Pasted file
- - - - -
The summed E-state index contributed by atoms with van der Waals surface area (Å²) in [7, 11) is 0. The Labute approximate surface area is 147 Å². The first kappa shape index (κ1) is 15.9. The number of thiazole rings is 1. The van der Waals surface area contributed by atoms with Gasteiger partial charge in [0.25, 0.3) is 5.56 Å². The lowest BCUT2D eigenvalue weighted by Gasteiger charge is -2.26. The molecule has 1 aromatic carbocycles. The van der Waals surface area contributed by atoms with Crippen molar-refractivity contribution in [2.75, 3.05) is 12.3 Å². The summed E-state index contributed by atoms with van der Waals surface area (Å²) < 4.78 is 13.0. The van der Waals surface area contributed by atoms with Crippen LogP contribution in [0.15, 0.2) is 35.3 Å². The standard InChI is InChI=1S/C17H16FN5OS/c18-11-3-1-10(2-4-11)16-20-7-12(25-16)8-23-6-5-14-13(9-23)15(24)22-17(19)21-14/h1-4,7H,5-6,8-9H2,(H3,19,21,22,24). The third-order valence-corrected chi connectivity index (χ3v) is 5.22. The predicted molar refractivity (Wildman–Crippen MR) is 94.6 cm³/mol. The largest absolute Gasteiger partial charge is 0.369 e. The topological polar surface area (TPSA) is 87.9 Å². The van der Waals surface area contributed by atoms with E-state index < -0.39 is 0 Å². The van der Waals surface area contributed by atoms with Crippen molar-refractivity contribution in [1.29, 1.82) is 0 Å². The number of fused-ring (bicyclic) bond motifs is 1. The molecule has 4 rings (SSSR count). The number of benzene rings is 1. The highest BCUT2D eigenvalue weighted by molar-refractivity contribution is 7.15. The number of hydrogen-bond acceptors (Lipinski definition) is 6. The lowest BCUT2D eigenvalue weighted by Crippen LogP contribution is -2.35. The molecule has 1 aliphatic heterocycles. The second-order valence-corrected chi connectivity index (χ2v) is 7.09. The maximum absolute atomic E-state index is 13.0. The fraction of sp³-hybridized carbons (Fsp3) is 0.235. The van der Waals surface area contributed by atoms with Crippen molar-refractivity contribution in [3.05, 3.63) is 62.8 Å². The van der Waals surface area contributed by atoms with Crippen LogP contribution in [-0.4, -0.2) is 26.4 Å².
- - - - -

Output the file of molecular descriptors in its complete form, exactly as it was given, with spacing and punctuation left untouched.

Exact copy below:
The summed E-state index contributed by atoms with van der Waals surface area (Å²) in [7, 11) is 0. The Labute approximate surface area is 147 Å². The first kappa shape index (κ1) is 15.9. The number of thiazole rings is 1. The van der Waals surface area contributed by atoms with Gasteiger partial charge in [0.25, 0.3) is 5.56 Å². The lowest BCUT2D eigenvalue weighted by Gasteiger charge is -2.26. The molecule has 1 aromatic carbocycles. The van der Waals surface area contributed by atoms with Crippen molar-refractivity contribution in [2.75, 3.05) is 12.3 Å². The summed E-state index contributed by atoms with van der Waals surface area (Å²) < 4.78 is 13.0. The van der Waals surface area contributed by atoms with Crippen LogP contribution in [0.15, 0.2) is 35.3 Å². The standard InChI is InChI=1S/C17H16FN5OS/c18-11-3-1-10(2-4-11)16-20-7-12(25-16)8-23-6-5-14-13(9-23)15(24)22-17(19)21-14/h1-4,7H,5-6,8-9H2,(H3,19,21,22,24). The third-order valence-corrected chi connectivity index (χ3v) is 5.22. The predicted molar refractivity (Wildman–Crippen MR) is 94.6 cm³/mol. The largest absolute Gasteiger partial charge is 0.369 e. The topological polar surface area (TPSA) is 87.9 Å². The van der Waals surface area contributed by atoms with E-state index < -0.39 is 0 Å². The van der Waals surface area contributed by atoms with Crippen molar-refractivity contribution in [1.29, 1.82) is 0 Å². The number of fused-ring (bicyclic) bond motifs is 1. The molecule has 4 rings (SSSR count). The number of benzene rings is 1. The highest BCUT2D eigenvalue weighted by molar-refractivity contribution is 7.15. The number of hydrogen-bond acceptors (Lipinski definition) is 6. The lowest BCUT2D eigenvalue weighted by Crippen LogP contribution is -2.35. The molecule has 1 aliphatic heterocycles. The second-order valence-corrected chi connectivity index (χ2v) is 7.09. The maximum absolute atomic E-state index is 13.0. The fraction of sp³-hybridized carbons (Fsp3) is 0.235. The van der Waals surface area contributed by atoms with Crippen molar-refractivity contribution in [3.05, 3.63) is 62.8 Å². The van der Waals surface area contributed by atoms with Crippen LogP contribution in [-0.4, -0.2) is 26.4 Å².